Carabhat Barp

Carinish, Isle Of North Uist, Outer Hebrides, HS6 5HN

Type:Monuments & Ruins

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Although the mound of stones which made up the body of this grand burial tomb survives up to 2 meters high, many of its features have become obscured by the spreading of the stones and the building of later structures, particularly at the east end. However, it is trapezoidal in plan, measuring over 50 metres long by 25 metres at its east end. Indications survive of one of the horns from the wide shallow forecourt, which opened into a central chamber, the remains of which are still visible, as are some of the orthostatic slabs which defined the long sides of the cairn.

In 1987, some interesting archaeological evidence was exposed through peat cutting nearest to the cairn, and this was followed up by archaeological investigations the following year. This showed that a small settlement seems to have been associated with activity at the chambered cairn, consisting of slight stake and turf walled houses which were probably seasonally occupied, with stone-built hearths on which hazel, birch, willow and rowan were used as fuel around 2500 BC. Occupation debris included scatters of pottery and stone tools.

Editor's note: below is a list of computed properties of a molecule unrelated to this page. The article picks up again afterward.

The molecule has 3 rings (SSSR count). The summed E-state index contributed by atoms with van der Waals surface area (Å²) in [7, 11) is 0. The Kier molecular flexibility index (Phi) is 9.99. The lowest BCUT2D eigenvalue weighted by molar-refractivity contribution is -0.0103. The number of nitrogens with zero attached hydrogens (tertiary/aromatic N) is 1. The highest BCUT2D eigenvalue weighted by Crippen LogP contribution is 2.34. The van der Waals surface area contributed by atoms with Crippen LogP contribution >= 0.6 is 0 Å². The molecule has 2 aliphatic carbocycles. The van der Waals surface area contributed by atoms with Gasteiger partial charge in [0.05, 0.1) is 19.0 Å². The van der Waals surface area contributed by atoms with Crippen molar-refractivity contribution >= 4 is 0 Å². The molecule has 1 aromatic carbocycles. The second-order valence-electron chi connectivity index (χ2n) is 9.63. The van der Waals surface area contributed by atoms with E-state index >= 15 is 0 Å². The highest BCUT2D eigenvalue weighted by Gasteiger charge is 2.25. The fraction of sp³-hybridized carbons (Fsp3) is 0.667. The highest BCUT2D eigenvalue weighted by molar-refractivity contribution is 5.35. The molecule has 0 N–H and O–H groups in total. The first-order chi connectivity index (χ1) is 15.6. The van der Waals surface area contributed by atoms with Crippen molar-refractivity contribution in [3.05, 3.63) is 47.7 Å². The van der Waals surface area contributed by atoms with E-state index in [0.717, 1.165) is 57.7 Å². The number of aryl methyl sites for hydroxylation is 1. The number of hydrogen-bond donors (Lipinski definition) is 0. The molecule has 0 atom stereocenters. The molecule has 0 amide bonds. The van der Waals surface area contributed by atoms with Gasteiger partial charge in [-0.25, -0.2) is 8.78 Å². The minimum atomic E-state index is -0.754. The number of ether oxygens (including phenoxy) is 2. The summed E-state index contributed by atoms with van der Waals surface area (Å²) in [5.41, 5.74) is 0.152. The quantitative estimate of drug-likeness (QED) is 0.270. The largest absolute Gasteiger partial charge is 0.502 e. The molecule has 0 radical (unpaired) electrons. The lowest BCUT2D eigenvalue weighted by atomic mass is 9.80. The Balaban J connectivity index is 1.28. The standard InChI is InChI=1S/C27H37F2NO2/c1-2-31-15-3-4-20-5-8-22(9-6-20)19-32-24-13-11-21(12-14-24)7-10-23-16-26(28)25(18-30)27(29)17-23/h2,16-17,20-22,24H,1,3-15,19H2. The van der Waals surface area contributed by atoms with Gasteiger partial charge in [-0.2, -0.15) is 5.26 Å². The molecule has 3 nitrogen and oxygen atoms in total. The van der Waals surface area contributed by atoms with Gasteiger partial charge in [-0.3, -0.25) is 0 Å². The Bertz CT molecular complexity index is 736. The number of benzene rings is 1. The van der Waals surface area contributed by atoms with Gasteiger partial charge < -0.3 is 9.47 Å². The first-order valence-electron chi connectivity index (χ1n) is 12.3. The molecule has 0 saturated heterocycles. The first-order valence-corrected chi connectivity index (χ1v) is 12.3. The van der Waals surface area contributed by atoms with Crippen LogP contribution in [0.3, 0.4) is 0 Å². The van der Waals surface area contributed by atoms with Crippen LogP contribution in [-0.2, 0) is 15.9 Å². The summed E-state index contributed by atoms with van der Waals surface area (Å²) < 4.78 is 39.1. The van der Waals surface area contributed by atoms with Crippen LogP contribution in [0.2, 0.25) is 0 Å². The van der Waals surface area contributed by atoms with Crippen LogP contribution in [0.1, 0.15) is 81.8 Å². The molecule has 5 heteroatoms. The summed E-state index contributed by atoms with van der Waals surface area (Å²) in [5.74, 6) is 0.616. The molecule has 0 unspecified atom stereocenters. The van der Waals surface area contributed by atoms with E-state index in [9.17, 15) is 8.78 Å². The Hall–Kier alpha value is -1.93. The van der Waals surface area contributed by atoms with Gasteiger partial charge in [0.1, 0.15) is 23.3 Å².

Some time later, after 1000 BC, a large rectangular enclosure 58 by 38 metres was built against the north side of the long cairn. This long time span indicates the continuing importance of the cairn to the people of the area, even if only for periodic festivals or burials, long after the spread of the peat had destroyed the agriculture around the site.

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